Up until recently, when you went to Tesla’s website to price out a car, the price it would show by default included “potential savings,” which Tesla defined as potential tax incentives and what you wouldn’t spend paying for gas. You had to click to reveal the “purchase price,” which is the higher amount of money that you actually pay Tesla for the car. Some called the whole business misleading, because it was, but recently Tesla changed its website to show the purchase price first, in an apparent attempt at being a little more honest.
I speak of the following two buttons, which will be familiar to anyone who’s been to Tesla’s website, perhaps ever.
Now, if you load the page for any of Tesla’s models, you will see the purchase price first, which in the Model 3's case starts at $43,490, while the price with “potential savings” — savings you may never actually realize — is estimated at $31,790, which you now see only after clicking.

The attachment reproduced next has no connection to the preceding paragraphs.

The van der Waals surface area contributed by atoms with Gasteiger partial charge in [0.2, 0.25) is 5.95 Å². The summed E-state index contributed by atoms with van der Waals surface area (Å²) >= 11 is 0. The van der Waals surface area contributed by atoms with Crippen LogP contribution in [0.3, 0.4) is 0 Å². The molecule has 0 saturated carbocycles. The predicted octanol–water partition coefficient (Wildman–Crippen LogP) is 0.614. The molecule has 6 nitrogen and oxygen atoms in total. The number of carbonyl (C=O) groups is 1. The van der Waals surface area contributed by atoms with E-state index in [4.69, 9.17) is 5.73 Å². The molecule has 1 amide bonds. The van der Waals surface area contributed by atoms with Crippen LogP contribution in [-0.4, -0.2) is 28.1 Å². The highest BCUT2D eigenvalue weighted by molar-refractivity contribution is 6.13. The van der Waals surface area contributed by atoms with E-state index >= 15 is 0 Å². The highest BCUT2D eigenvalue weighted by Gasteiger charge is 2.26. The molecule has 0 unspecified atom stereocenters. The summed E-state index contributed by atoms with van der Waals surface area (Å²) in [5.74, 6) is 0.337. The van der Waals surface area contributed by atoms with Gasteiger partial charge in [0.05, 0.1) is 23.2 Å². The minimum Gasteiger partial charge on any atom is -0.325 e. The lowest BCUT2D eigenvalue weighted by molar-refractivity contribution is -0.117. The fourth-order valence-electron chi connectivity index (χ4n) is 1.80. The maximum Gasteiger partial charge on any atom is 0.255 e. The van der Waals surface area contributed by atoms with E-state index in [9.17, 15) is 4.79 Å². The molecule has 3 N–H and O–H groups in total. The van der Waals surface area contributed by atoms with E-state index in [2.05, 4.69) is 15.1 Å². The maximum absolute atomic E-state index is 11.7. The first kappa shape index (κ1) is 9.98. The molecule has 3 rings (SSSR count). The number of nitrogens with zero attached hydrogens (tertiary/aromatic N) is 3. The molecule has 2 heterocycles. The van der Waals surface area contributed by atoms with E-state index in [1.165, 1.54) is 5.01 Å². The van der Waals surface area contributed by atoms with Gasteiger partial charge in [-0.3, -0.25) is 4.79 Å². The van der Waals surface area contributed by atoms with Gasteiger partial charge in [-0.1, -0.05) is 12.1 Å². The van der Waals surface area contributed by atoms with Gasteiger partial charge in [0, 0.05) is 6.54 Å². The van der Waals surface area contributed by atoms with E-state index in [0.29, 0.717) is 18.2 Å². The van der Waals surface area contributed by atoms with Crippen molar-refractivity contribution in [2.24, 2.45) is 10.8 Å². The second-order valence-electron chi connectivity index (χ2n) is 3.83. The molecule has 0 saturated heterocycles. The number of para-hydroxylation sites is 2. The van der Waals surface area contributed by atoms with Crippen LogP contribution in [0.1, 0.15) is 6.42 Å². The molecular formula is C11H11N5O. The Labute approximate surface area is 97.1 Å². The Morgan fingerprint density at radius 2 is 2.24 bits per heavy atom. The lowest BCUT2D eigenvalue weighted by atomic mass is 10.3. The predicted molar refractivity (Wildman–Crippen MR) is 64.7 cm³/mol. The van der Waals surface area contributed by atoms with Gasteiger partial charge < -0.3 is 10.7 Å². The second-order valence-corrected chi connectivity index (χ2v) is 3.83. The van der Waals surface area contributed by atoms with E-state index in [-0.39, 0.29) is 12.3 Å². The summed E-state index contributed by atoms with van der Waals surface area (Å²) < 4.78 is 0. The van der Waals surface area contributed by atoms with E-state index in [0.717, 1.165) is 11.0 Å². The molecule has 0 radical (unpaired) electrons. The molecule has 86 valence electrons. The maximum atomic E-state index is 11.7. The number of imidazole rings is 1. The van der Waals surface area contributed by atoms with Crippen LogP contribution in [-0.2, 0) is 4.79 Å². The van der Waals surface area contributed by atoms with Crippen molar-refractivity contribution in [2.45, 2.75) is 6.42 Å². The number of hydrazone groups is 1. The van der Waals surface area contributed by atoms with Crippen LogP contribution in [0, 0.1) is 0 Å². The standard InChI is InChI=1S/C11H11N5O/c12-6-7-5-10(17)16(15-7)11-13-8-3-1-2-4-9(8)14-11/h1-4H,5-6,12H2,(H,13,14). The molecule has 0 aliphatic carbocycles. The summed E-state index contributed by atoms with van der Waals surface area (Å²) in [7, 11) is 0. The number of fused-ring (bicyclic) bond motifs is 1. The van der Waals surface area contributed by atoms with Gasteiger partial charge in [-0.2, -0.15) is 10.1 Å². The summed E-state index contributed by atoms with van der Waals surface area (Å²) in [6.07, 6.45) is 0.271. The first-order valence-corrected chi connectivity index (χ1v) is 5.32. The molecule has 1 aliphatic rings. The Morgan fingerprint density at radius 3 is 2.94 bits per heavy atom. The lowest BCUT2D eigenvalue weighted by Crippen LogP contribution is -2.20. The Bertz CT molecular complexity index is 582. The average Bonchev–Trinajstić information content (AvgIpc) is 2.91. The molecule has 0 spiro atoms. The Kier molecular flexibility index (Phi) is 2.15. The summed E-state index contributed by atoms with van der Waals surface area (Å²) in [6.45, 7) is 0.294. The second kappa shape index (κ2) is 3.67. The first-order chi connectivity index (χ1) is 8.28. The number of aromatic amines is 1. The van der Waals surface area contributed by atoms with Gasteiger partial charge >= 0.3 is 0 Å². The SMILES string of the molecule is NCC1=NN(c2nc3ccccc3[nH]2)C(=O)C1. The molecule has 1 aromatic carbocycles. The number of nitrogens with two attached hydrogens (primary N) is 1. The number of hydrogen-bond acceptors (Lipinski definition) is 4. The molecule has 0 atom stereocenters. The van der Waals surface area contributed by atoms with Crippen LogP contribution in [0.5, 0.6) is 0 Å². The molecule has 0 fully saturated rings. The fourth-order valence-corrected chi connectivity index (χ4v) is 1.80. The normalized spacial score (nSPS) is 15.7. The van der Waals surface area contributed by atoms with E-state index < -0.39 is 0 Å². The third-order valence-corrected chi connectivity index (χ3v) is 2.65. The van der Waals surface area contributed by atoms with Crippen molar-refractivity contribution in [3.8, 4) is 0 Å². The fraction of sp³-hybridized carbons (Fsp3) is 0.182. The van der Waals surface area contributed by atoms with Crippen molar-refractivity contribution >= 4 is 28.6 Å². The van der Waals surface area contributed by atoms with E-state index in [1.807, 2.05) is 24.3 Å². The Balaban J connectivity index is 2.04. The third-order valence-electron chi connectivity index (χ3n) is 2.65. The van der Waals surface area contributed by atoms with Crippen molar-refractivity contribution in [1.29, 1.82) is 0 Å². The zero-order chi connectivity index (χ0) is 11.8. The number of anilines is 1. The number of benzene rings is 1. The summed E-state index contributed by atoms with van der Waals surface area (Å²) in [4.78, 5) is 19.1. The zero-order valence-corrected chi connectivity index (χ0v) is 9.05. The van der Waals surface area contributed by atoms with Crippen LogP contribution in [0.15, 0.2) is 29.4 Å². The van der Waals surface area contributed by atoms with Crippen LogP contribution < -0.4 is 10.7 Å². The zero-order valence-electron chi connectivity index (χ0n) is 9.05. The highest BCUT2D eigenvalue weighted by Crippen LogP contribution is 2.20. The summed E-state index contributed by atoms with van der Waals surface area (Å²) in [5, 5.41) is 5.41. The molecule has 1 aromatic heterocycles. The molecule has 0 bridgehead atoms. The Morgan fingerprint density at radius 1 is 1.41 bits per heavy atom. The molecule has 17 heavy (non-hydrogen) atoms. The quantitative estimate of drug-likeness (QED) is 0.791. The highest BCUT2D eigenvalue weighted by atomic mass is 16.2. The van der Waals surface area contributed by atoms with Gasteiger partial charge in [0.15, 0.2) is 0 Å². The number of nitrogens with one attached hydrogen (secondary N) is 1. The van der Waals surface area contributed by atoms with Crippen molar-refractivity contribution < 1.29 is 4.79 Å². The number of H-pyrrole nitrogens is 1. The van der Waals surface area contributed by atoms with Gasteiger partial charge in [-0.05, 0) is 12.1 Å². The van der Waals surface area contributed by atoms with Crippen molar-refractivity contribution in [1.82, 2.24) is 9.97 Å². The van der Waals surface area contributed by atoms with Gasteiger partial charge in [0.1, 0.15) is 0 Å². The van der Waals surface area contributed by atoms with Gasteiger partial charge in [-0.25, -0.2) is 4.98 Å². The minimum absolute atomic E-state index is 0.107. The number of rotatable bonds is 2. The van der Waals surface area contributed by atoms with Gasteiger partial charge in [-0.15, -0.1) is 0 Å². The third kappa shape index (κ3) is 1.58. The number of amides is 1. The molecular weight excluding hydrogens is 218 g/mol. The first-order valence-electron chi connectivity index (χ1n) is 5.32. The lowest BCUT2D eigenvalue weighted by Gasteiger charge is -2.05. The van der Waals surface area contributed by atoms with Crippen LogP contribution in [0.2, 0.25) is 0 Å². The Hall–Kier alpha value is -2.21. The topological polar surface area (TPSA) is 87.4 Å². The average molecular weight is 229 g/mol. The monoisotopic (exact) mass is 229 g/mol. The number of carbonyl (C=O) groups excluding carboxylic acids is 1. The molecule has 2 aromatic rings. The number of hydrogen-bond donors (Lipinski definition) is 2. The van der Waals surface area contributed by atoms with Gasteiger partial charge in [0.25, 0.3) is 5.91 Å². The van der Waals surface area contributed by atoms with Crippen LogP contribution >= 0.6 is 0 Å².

It’s not clear why Tesla made the change, first noted by Teslarati, and Tesla does not communicate with the press so perhaps we’ll never know. Many years ago, Tesla’s cars were seen as pretty pricey compared to what other automakers were offering, but that just isn’t the case anymore, in an era when new cars are averaging close to $50,000.
Gas cars have also gotten more and more fuel efficient, slightly weakening the argument for big gas savings with an EV, while people have begun figuring out that you have to pay for charging and electricity as well. More people understand how tax incentives for EVs work now, too.
So maybe Tesla felt that people were already doing their own math and coming to a different conclusion than Tesla about savings. I’d prefer instead to think that Tesla became embarrassed by its own shamelessness and decided that they are past silly marketing switcheroos. I’d hope, at least.